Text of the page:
Why You Should Stop Using Paper Towels Immediately

Life can certainly get messy sometimes. Whether it's a spill around the kitchen, dust and smudge marks on the walls, or pets tracking muddy pawprints through the home, there always seems to be something to clean no matter where you turn. When it comes to wiping up these daily messes, it might seem like grabbing a paper towel is the obvious choice. Not only are paper towels very absorbent, accessible, and easy to dispose of, but they are also quite inexpensive. However, this convenient cleaning material might actually be causing more harm than good.

Paper towels are not recyclable, as some people might like to think. According to Business Insider, the actual materials used in producing paper towels are much too fine to be traditionally recycled. Another factor that makes paper towels unsuitable for the blue bin is the potential for grease to get caught up in the fibers. Greasy paper towels can contaminate other paper products, in turn ruining their opportunity to be broken down and reused. 

On a positive note, chances are that the paper towels you are using at home were already produced from recycled paper, so those used paper towels might be a good candidate for your organic bin. When allowed to decompose naturally, a used paper towel takes roughly two to four weeks to break down, per Save on Energy. Even so, you're better off ditching the paper towels altogether.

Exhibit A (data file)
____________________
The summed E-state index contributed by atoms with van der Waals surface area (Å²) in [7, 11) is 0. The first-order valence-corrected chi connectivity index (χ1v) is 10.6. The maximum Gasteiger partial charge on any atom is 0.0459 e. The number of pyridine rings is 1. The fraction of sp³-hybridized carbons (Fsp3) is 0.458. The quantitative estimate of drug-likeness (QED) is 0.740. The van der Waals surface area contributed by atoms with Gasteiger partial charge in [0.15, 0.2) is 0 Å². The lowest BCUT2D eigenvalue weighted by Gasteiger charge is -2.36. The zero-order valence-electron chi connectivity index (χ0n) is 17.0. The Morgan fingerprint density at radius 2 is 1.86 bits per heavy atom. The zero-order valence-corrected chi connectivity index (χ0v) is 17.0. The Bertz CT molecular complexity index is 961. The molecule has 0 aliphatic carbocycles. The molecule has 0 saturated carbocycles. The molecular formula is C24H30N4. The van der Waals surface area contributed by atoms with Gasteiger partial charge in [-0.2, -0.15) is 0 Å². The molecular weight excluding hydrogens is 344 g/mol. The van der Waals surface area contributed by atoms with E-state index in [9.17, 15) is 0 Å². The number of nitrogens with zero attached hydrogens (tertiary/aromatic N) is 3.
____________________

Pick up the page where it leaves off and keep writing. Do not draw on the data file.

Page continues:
Paper towels are incredibly wasteful

Although paper towels can eventually decompose when they are kept out of the recycling bin and disposed of in a proper manner, that doesn't mean that this cleaning material doesn't take up its fair share of room in your local landfill. As Cottage Care pointed out, U.S. consumers use more than 13 billion pounds of paper towels on a yearly basis. This is a staggering amount of waste that could be easily avoided.

In order to cut down on the use of paper towels and do your part in limiting waste, there are many alternatives to using paper towels around the home. For example, instead of tearing off a paper towel to clean your mirrors or windows, you could simply use a piece of newspaper, which offers a streak-free finish. When you're done, you can just toss it straight into the recycling bin. 

HuffPost suggests that instead of cleaning up leaks and spills with non-reusable paper towels, you can try switching to cloth, bamboo, or other washable materials. Also, microfiber cloths are a good way to keep your electronics and shelves dust-free while biodegradable beeswax paper is the ideal choice to wrap up your food items. At the dinner table, try replacing your paper towels or disposable paper napkins with linen napkins, which can be easily washed and reused. By incorporating these helpful alternatives, you can dramatically reduce the waste associated with paper towel use.